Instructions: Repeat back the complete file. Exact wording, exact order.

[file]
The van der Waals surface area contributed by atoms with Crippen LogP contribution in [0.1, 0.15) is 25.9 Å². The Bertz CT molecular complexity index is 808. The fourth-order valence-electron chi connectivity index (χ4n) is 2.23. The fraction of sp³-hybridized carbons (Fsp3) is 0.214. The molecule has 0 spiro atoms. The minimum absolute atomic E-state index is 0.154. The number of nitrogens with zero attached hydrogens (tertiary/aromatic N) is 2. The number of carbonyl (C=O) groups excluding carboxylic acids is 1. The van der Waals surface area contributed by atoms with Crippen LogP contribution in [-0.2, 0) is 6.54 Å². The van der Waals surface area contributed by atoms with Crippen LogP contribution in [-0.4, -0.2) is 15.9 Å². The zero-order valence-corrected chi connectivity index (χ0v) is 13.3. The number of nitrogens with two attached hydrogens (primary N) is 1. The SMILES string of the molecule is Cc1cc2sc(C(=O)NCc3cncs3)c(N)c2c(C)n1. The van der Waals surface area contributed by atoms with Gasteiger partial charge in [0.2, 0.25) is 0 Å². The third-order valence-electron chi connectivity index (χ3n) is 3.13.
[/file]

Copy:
The van der Waals surface area contributed by atoms with Crippen LogP contribution in [0.1, 0.15) is 25.9 Å². The Bertz CT molecular complexity index is 808. The fourth-order valence-electron chi connectivity index (χ4n) is 2.23. The fraction of sp³-hybridized carbons (Fsp3) is 0.214. The molecule has 0 spiro atoms. The minimum absolute atomic E-state index is 0.154. The number of nitrogens with zero attached hydrogens (tertiary/aromatic N) is 2. The number of carbonyl (C=O) groups excluding carboxylic acids is 1. The van der Waals surface area contributed by atoms with Crippen LogP contribution in [-0.2, 0) is 6.54 Å². The van der Waals surface area contributed by atoms with Crippen LogP contribution in [-0.4, -0.2) is 15.9 Å². The zero-order valence-corrected chi connectivity index (χ0v) is 13.3. The number of nitrogens with two attached hydrogens (primary N) is 1. The SMILES string of the molecule is Cc1cc2sc(C(=O)NCc3cncs3)c(N)c2c(C)n1. The van der Waals surface area contributed by atoms with Gasteiger partial charge in [0.2, 0.25) is 0 Å². The third-order valence-electron chi connectivity index (χ3n) is 3.13.